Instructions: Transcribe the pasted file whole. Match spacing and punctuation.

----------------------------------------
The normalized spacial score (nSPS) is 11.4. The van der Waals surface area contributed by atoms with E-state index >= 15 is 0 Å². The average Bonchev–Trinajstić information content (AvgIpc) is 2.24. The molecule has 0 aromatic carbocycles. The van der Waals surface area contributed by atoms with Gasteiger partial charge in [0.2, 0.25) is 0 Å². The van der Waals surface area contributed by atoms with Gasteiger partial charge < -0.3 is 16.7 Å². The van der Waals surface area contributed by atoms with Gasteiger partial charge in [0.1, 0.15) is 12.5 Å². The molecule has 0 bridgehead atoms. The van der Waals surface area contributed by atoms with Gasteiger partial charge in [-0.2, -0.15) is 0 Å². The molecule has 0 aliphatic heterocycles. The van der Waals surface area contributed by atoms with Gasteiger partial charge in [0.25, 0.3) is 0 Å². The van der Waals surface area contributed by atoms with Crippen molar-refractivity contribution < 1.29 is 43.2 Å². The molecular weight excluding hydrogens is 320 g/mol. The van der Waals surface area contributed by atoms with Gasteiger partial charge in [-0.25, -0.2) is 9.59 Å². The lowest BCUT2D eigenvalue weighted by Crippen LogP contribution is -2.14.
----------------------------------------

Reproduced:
The normalized spacial score (nSPS) is 11.4. The van der Waals surface area contributed by atoms with E-state index >= 15 is 0 Å². The average Bonchev–Trinajstić information content (AvgIpc) is 2.24. The molecule has 0 aromatic carbocycles. The van der Waals surface area contributed by atoms with Gasteiger partial charge in [0.2, 0.25) is 0 Å². The van der Waals surface area contributed by atoms with Gasteiger partial charge < -0.3 is 16.7 Å². The van der Waals surface area contributed by atoms with Gasteiger partial charge in [0.1, 0.15) is 12.5 Å². The molecule has 0 bridgehead atoms. The van der Waals surface area contributed by atoms with Gasteiger partial charge in [-0.2, -0.15) is 0 Å². The molecule has 0 aliphatic heterocycles. The van der Waals surface area contributed by atoms with Gasteiger partial charge in [0.25, 0.3) is 0 Å². The van der Waals surface area contributed by atoms with Crippen molar-refractivity contribution < 1.29 is 43.2 Å². The molecular weight excluding hydrogens is 320 g/mol. The van der Waals surface area contributed by atoms with Gasteiger partial charge in [-0.25, -0.2) is 9.59 Å². The lowest BCUT2D eigenvalue weighted by Crippen LogP contribution is -2.14.